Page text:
By the lakes a Sami chieftain awaited them. He was resting by a Sami seide – his sacred place. He told the participants they were now in his territory and that they would be safe from the Jarl. The Jarl would not dare to enter this land.

However, the Sami chief demanded that the travelers leave an offering to the Gods. Luckily the participants had carried with them a fish head. This was offered and the Sami chief was pleased. He told them he had a nice place near the river where they could camp and that his daughter would bring them food.

After a good night’s sleep and a meal the travelers decided to reach the mountains and the view of the fjord.

The Sami chief was willing to let them stay in his area for two more nights if they agreed to do him a favor: some scouts be sent north to the highest peaks to search for the chief’s reindeers. The group split in two- five were chosen to complete the task, whilst the others pushed east towards the fjord and the hills. On their way there they went by a Sami sleeping shelter – a huge “heller” hidden between two bogs.

Reaching the hills and the river, half of the group made camp. A few hours later the scouts returned.

With one more day to go the group had now managed to gather 8 tokens: for exploring, scouting, crafting and for making the sacrifice by the Sami seide.

After finding a dry spot sheltered from the wind, gathering firewood and making the sleeping shelters, the evenings were spent around the camp fire in good spirits. They rationed their food and shared what they had: Dried meat, spruce shoots, mushrooms and berries were on the menu. There was even frog meat acquired though this ingredient was much harder to catch than the others.

The final day in the wilderness, the participants still had several tokens yet to earn. A few scouts went out to further explore the area and came back with three flags and an equal amount of tokens.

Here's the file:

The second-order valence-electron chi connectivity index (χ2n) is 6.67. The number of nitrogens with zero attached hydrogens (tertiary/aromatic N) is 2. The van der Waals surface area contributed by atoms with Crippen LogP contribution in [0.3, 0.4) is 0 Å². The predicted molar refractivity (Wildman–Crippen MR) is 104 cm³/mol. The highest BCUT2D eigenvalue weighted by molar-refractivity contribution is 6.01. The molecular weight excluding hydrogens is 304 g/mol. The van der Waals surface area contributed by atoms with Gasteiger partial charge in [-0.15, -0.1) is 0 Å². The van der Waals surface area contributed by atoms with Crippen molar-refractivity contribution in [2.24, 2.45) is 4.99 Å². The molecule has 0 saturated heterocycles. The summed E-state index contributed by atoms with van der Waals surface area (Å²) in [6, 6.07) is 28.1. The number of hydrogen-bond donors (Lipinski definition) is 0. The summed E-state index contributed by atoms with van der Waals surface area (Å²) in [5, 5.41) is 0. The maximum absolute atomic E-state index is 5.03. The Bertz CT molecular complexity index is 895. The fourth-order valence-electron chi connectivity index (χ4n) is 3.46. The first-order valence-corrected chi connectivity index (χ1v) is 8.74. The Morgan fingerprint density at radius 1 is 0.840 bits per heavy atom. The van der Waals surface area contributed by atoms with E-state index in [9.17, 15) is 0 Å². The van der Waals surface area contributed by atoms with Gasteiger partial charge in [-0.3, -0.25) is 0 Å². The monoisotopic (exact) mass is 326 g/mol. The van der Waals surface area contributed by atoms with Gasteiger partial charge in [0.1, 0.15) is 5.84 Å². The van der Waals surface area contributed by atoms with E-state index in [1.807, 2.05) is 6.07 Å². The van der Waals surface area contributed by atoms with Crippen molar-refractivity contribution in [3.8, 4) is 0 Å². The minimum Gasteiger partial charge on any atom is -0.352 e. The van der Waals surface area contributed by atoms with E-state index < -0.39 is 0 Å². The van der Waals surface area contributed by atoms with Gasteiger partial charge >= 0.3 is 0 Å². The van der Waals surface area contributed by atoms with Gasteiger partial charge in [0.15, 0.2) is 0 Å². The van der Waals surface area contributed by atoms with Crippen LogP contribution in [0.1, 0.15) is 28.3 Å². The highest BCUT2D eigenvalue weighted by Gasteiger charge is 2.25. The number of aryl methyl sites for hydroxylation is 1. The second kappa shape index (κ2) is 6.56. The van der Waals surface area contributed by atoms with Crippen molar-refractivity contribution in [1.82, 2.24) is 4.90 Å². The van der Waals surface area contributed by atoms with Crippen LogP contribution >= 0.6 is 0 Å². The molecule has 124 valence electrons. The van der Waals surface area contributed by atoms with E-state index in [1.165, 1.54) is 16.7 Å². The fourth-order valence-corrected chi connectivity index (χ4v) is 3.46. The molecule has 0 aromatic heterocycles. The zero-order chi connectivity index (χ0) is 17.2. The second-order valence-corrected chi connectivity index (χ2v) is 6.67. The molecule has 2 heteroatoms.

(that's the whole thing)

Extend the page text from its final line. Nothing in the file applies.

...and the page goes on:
Some participants started constructing a primitive sauna, whilst others began carving a totem figure, initially to a nameless God.  The idea was to pay homage to any of the beliefs that the group members honoured. However, the fjords being the ancestral home of the Vikings, the likeness of Odin became apparent in the wood, even down to a natural scarring on the left eye. It was meant to be.

For the evening ceremony, a ritual fire was kindled using a fire by friction set made entirely from resources gathered from the land; the natural cord snapped just as an ember was produced, and the broken string was thus tied to the totem in thanks.

After a cleansing sauna the participants gathered for a final feast. Tomorrow they would make an attempt to signal their friends at the other side of the fjord. The last food was rationed out, and afterwards they all gathered around the totem and shared words of gratitude.

During their last day the participants managed to gather 19 tokens.

The last and final token was to be gained by lighting a signal fire using two torches on two two hill tops. Two champions were chosen. One torch had to be lit, and the other champion had to run to the opposite hill and ignite the other torch before the first burned out.

They managed and got their 20th token and thereby won the game – they were the Kings and Queens of the Hill.